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Home > Dogs > How to Use Dog Nail Clippers With a Safety Guard: 9 Vet-Approved Tips

How to Use Dog Nail Clippers With a Safety Guard: 9 Vet-Approved Tips

a dog groomer clipping a dog's toe nail

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Reviewed & Fact-Checked By

Dr. Karyn Kanowski

Veterinarian, BVSc MRCVS

The information is current and up-to-date in accordance with the latest veterinarian research.

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Grooming is an integral part of being a responsible dog owner. This includes brushing, bathing, and, of course, trimming their nails. Clipping a dog’s nails can be daunting, especially if you are concerned about accidentally harming them. Cutting the quick of their nails can cause bleeding and pain, but thankfully, there are products designed to limit those risks.

Some canine nail clippers are sold with a safety guard attached and are designed to prevent you from cutting too far up on the nail. If you want to learn more about this type of clipper and how to use it, keep reading for our nine tips.


Before You Start

Jumping straight into clipping your dog’s nails without preparation may not end well. Therefore, you will want to take the time to gather the proper supplies and prepare your dog for the process.

Gather Your Supplies

Many canine nail clippers are available; however, not all have a safety guard. While searching for nail clippers, review the features offered to ensure a safety guard is among them. An excellent example of a dog nail clipper with a safety guard is Boshel’s Dog Nail Clipper.

Another item you need before starting is styptic powder. Styptic powder dulls pain and stops bleeding if an accident occurs while trimming your pet’s nails. You can use Dogswell’s Remedy+Recovery Professional Groomer’s Styptic Powder.

nail clippers for dogs and cats on a wooden surface
Image Credit: pedphoto36pm, Shutterstock

Prepare Your Dog

Preparing your dog for nail clipping can take time and patience. Many animals are naturally uncomfortable with people touching their paws. This can make clipping your dog’s nails challenging, so you should take steps to desensitize your dog to the procedure. By handling your dog’s paws and giving them treats, you can help them feel comfortable with people touching their paws.

Once your dog is comfortable with being handled, you can introduce the clippers to them. Allow your dog to sniff the nail clippers, then give them a treat. This will create positive associations with the clippers.

You’ll also want to introduce your dog to the sound the clippers make. Take a piece of uncooked spaghetti and use the clippers to chop it. Then, give your dog a treat. Again, you are reinforcing the idea that the clipper (and the clipper’s noises) are not scary.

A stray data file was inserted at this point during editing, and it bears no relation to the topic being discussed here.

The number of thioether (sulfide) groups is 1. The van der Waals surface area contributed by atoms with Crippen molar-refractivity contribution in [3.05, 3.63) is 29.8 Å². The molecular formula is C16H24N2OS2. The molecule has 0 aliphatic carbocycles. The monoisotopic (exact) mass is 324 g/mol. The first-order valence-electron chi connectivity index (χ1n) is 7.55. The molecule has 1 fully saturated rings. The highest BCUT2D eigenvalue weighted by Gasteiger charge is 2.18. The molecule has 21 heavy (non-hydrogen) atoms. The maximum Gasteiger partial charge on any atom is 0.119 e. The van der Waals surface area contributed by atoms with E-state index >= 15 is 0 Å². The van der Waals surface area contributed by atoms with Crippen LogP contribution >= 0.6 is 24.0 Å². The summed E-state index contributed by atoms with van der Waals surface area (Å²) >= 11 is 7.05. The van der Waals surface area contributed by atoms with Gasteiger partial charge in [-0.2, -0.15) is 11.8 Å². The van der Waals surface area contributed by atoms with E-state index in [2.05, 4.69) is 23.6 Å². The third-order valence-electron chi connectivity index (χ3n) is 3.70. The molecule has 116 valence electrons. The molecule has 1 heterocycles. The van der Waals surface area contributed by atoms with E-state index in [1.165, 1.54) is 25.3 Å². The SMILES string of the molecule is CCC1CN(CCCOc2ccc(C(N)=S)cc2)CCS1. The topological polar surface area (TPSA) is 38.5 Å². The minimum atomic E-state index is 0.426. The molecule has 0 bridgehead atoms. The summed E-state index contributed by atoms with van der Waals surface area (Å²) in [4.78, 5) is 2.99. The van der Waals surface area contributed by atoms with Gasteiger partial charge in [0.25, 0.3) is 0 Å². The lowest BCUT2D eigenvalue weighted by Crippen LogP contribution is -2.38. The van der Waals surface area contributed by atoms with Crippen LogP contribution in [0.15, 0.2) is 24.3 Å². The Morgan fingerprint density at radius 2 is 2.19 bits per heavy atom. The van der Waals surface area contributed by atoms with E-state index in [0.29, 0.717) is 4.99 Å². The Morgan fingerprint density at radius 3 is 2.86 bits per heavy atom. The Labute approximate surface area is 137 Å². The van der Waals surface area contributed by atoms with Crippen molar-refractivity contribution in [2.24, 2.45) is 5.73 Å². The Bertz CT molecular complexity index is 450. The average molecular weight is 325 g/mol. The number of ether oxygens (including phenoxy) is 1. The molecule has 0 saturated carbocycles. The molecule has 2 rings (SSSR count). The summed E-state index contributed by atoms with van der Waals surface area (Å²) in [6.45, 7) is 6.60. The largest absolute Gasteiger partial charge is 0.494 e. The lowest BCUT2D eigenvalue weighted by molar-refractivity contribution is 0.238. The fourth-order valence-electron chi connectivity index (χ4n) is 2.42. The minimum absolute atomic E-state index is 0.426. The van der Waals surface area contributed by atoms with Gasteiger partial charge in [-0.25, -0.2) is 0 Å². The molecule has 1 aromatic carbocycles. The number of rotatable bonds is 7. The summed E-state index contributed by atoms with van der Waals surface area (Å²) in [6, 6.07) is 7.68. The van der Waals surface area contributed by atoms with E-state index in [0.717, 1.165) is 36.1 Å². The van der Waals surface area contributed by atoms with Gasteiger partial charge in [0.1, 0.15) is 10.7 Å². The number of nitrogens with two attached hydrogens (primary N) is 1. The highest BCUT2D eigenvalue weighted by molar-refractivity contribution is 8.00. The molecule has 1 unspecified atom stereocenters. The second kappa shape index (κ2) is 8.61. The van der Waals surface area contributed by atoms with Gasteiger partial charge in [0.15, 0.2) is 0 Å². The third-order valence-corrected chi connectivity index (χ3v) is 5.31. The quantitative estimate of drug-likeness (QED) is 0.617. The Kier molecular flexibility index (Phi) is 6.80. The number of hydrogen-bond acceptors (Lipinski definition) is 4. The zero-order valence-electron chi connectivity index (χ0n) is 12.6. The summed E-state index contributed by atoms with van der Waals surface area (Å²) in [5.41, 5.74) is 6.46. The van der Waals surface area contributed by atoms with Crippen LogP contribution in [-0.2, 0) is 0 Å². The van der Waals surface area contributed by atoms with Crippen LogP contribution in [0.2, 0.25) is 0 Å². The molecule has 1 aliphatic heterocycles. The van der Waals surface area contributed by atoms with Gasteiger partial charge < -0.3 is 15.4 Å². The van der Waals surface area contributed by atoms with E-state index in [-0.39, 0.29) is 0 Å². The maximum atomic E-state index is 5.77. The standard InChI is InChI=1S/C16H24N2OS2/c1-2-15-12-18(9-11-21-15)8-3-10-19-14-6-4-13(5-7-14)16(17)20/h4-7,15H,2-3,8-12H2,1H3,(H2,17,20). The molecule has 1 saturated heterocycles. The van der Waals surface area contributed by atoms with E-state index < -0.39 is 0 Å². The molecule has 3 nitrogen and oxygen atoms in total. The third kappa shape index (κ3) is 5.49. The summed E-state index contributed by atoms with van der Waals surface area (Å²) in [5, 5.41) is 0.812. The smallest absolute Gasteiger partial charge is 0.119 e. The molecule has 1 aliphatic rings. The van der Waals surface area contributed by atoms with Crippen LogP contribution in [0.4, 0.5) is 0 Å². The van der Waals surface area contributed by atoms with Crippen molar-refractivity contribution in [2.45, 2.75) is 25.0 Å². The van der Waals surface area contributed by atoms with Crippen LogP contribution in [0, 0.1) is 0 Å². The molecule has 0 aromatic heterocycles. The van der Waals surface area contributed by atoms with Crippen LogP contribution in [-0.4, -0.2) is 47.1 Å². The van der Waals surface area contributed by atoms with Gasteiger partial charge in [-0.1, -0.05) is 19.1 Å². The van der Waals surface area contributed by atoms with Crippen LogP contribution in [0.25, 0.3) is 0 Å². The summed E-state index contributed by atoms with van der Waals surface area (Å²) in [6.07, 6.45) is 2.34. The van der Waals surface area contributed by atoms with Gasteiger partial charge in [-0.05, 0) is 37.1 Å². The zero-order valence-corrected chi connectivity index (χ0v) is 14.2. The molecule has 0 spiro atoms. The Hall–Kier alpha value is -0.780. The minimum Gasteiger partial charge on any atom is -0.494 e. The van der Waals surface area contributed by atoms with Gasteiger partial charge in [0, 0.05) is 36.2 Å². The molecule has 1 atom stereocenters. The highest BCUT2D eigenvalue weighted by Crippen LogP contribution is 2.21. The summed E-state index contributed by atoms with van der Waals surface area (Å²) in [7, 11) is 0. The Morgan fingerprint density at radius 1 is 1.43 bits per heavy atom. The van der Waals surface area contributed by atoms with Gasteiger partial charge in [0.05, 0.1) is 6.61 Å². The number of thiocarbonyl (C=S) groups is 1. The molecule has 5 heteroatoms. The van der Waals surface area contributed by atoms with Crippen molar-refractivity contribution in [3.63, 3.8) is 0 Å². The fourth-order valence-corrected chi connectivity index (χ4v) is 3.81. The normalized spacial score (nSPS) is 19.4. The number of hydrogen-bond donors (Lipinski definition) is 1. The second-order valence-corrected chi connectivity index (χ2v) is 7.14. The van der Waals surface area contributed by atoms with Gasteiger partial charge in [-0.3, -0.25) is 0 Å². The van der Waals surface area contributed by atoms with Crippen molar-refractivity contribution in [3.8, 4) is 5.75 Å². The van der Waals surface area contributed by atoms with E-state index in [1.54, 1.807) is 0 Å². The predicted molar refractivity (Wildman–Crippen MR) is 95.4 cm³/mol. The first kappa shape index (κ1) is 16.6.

When your dog is comfortable with the clippers, you can trim one nail. If your dog is quite nervous about the situation, stop there and give them a treat. Trim one nail daily, giving your dog a treat once done successfully. This allows your dog to grow comfortable with the sensations gradually. After your dog has grown accustomed to it, you can begin trimming their nails regularly.

divider-dog paw

The 9 Tips for Using Dog Nail Clippers With a Safety Guard

Using a new tool to care for your dog’s nails can be stressful. Thankfully, using a nail clipper with a safety guard isn’t much different from using the average canine nail clipper. Follow these tips to put your new canine nail clipper to the test.

1. Know When to Trim

The first step in trimming your pet’s nails is knowing when it is time. On average, dogs need their nails trimmed every 4 to 6 weeks. However, this can vary depending on your dog’s lifestyle.

For instance, a dog that often runs on pavement, rocks, or other tough surfaces may only need their nails trimmed every few months due to the natural wear that their environment provides, or they might just need their dew claws trimmed occasionally. As for pampered lap dogs, nail clipping may be needed more frequently. If your dog’s nails touch the ground when they are standing, they probably need their nails trimmed, but it is important to be sure they need cutting first. If you are unsure about this, your vet can help you recognize when it’s time for your dog to have a trim.

2. Find a Calm Location